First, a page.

Beyond GLD: Gold ETFs to Play the Breakout

August 23rd at 1:22pm by Tom Lydon

When it comes to gold, most ETF investors start by looking at SPDR Gold Shares (NYSEArca: GLD), the biggest fund backed by bullion. However, traders would be doing themselves a disservice if they didn’t at least consider potential alternatives.

First off, the SPDR Gold Shares tries to reflect the price changes of gold bullion. The fund holds 1,279 tonnes,  or about 41.1 million ounces, of gold stored in London vaults, with an approximate value of $67.5 billion. Since the ETF is physically backed by gold bars, each share of GLD represents ownership of about 0.097 ounces of the actual gold. GLD has a 0.40% expense ratio. The ETF is up 4.5% year-to-date. [Gold ETF Investors Buying the Breakout]

In addition, investors could look at other physically-backed gold ETFs that try to track the price movements of gold bullion, including:

ETFS Physical Swiss Gold Shares ETF (NYSEArca: SGOL) holds almost 1.1 million ounces of gold bullion bars stored in Zurich, Switzerland. Each share of SGOL amounts to 0.099 ounces of gold. SGOL has a 0.39% expense ratio. The ETF is up 4.5% year-to-date.

ETFS Physical Asian Gold Shares ETF (NYSEArca: AGOL) has 44,575.4 ounces of gold stored in Singapore. Each share of AGOL represents 0.099 ounces of gold. AGOL has a 0.39% expense ratio. The ETF is up 4.3% year-to-date.

iShares COMEX Gold Trust ETF (NYSEArca: IAU) holds almost 6.0 million ounces of gold stored in Toronto, New York and London. Each share of IAU translates to 0.0097 ounces of gold. IAU has a 0.25% expense ratio. The ETF is up 4.7% year-to-date.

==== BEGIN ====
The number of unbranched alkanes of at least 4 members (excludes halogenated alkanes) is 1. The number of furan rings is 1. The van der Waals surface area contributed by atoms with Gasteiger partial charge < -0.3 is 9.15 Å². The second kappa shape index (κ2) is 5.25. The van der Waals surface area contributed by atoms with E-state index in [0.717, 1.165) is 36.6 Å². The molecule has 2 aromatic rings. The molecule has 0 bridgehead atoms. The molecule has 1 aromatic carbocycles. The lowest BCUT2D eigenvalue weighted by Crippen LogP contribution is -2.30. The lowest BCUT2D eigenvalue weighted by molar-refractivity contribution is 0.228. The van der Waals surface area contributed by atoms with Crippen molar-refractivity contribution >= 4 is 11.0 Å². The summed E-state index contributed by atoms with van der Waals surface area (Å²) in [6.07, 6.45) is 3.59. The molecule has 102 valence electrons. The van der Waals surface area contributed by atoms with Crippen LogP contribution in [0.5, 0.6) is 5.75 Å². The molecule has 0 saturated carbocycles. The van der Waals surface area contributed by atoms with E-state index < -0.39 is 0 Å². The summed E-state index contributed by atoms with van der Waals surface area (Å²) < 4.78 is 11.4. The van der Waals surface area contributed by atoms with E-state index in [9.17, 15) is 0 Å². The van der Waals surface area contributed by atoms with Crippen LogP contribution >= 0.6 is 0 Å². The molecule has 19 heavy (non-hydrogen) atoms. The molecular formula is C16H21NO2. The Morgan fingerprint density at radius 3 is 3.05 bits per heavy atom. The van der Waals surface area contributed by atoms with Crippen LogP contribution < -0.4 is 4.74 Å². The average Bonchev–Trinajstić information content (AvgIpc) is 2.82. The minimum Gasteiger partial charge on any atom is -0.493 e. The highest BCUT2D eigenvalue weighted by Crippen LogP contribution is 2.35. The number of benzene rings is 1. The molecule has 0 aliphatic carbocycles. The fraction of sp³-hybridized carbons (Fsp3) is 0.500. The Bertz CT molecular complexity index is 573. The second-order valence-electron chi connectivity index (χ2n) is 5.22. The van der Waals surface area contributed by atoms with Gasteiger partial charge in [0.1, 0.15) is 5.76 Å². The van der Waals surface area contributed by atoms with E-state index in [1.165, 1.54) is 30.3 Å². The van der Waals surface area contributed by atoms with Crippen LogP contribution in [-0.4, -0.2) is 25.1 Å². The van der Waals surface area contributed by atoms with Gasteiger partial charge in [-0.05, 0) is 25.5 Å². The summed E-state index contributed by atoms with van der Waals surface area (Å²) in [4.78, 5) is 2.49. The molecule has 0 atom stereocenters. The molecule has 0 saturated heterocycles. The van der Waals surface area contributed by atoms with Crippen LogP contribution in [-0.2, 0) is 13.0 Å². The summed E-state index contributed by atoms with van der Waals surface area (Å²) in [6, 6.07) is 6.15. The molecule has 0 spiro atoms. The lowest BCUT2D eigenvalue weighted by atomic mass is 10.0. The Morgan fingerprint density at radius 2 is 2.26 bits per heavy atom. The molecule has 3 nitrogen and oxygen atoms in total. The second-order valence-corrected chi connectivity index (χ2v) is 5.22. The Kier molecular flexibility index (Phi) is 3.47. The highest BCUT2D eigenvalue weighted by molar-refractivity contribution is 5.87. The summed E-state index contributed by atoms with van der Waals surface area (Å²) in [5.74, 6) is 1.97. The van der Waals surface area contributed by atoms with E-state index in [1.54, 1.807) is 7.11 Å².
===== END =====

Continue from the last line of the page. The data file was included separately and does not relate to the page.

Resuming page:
Unlike the other gold funds, the Powershares DB Gold Fund ETF (NYSEArca: DGL) tries to provide exposure to gold price movements through gold futures. Additionally, the fund margins its futures with three-month U.S. Treasuries, so the total returns also include interest earned. DGL has a 0.75% expense ratio. The ETF is up 3.6% year-to-date.

Futures add a time component to the price. When tomorrow’s cost is higher than the current spot price, the market is in contango, and the inverse is called backwardation. If the market is in contango, futures-based commodity ETFs can lose money when they roll their contracts. [What is an ETF? — Part 22: Commodities]

Moreover, physically-backed and futures-based ETFs are taxed differently. Since gold-backed ETFs hold bullion, the funds are taxed as collectibles, with a maximum tax rate of 28%. DGL, though, will be treated with a 60% long-term and 40% short-term tax rate.

For more information on gold, visit our gold category.

Max Chen contributed to this article.

The opinions and forecasts expressed herein are solely those of Tom Lydon, and may not actually come to pass. Information on this site should not be used or construed as an offer to sell, a solicitation of an offer to buy, or a recommendation for any product.